The first outlet 18 is positioned at a profile superior to the second outlet 20 (if provided) or the drainage port 16 (if provided). The first outlet 18 includes a ball-valve assembly 38 with a lever 40 for opening and closing the ball-valve assembly 38. It is envisioned that the ball-valve assembly 38 (of the second outlet 20 and the first outlet 18 described in further detail below) comprises a plastic assembly and the lever 40 comprises a metal construction to ensure accuracy in releasing stored rainwater and increasing the durability and life span of the lever 40. Coupled to the ball-valve 38 assembly is a standard size male-style garden hose attachment (envisioned to accommodate garden hoses from 0.5 inches (″) to 0.625 inches (⅝″) in diameter having a threaded external surface for receiving an internally threaded coupling of a hose. The first outlet 18 is positioned at a position sufficiently elevated so that debris or sediment is not exported with the rainwater, but not so elevated that a minimal amount of water is extractable. It is envisioned that the optimal positioning of the first outlet 18 is approximately along an imaginary horizontal midline MM of the reservoir or adjacently inferior to the horizontal midline MM.

Referring now to FIG. 4 through FIG. 6, the removable intake 14 substantially corresponds to the superior end 26 of the reservoir 12 and is either threadably coupled or mechanically coupled (via mechanical fasteners or the like) thereto. The intake 14 receives rainwater from a down spout 100 or other similar source. The intake 14 is envisioned as approximately six inches in height with an interior dam 42, an overflow ridge 44 and an inlet 46, the inlet 46 possessing a screen 48. The interior dam 42 initially collects the rainwater from a down spout or direct rainfall. Any sediment or silt will sink to the bottom of the dam 42. As rainwater is collected, the volume will rise and flow over the ridge 44 and into the inlet 46. The dam 42 is inclined as it rises toward the ridge 44. The water will pass through the screen 48, with large debris (such as sticks, limbs, leaves, and paper waste, for instance) will be caught by the screen 48, thereby preventing clogging of the outlets 18 and 20 or the drainage port 16. The rainwater will pass through the screen 48 and will reside in the reservoir 12 until use necessitates export of the water. Any silt or sediment collected by the dam 42 (and that is not carried by the water into the reservoir 12) may be removed from the intake 14 by removal of the intake and cleaning. Also, the screen 48 may be cleared of any debris at that time. The walls 50 on the screen side of the ridge 44 are envisioned as being inclined so that rainwater is funneled into and through the screen 48, and then passing through at least one aperture 52 and into the reservoir 12.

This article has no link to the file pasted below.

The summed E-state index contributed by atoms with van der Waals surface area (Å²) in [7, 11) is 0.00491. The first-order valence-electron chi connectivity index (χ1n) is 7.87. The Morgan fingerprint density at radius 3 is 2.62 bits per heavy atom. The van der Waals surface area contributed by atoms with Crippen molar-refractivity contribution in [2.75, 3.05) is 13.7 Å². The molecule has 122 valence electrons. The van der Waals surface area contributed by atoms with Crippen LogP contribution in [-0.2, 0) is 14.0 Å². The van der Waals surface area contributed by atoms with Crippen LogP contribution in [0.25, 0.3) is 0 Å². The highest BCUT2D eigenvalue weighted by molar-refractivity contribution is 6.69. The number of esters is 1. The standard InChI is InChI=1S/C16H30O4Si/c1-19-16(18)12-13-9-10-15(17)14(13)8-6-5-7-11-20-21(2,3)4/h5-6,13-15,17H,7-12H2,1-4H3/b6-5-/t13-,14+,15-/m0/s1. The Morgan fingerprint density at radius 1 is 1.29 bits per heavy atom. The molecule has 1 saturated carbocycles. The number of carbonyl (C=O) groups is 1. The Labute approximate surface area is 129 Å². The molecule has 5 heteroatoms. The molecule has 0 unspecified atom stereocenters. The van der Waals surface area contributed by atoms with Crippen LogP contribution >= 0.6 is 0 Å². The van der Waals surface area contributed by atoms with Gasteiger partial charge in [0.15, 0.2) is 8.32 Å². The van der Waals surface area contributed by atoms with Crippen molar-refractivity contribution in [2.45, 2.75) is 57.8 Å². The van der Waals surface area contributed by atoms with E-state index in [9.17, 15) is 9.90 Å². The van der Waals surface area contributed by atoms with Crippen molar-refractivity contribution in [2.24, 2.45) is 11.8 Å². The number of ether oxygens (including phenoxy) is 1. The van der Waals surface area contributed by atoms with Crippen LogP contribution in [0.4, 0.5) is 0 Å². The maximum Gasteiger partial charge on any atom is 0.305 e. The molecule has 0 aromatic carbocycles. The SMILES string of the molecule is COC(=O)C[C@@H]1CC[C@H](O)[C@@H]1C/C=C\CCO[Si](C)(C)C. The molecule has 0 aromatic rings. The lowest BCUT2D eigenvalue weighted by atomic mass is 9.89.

The embodiment depicted by the figures envisions a bell-shape silhouette reservoir 12 (as seen from the front), with a flat rear side so that abutment against a building is achieved. The external surface 30 is arched or has a curvilinear form from the rear side. This configuration provides more storage volume near the base of the reservoir 12 while also providing weight and balance to the apparatus 10 overall.

2. Operation of the Preferred Embodiment

A user will place the flat rear side of the apparatus 10 against or adjacent to a building. Any down spout or eave that permits the flow of rainwater is aligned so that the rainwater is received by the intake 14 at the dam 42. As the water collects and rises above the ridge 44, the water will filter through the screen 48, with any large debris inhibited from entering the reservoir 12. The rainwater is stored in the reservoir 12 until necessity requires export of the rainwater through the outlets 18 or 20, or through drainage port 16.

It is further envisioned that a plurality of the apparatuses 10 may be coupled about the overflow ports 24 via a hose coupled thereto and the free end placed to permit egress of the rainwater into the intake 14 of the adjacent apparatus 10.

The foregoing descriptions of specific embodiments of the present invention have been presented for purposes of illustration and description. They are not intended to be exhaustive or to limit the invention to the precise forms disclosed, and obviously many modifications and variations are possible in light of the above teaching. The embodiments were chosen and described in order to best explain the principles of the invention and its practical application, to thereby enable others skilled in the art to best utilize the invention and various embodiments with various modifications as are suited to the particular use contemplated. It is intended that the scope of the invention be defined by the claims appended hereto and their equivalents. Therefore, the scope of the invention is to be limited only by the following claims.

Patent Citations
Cited PatentFiling datePublication dateApplicantTitle
US1559941 *Sep 5, 1924Nov 3, 1925Demaree Clarence BFilter for cisterns
US1609867 *Aug 3, 1923Dec 7, 1926Duro CoFilter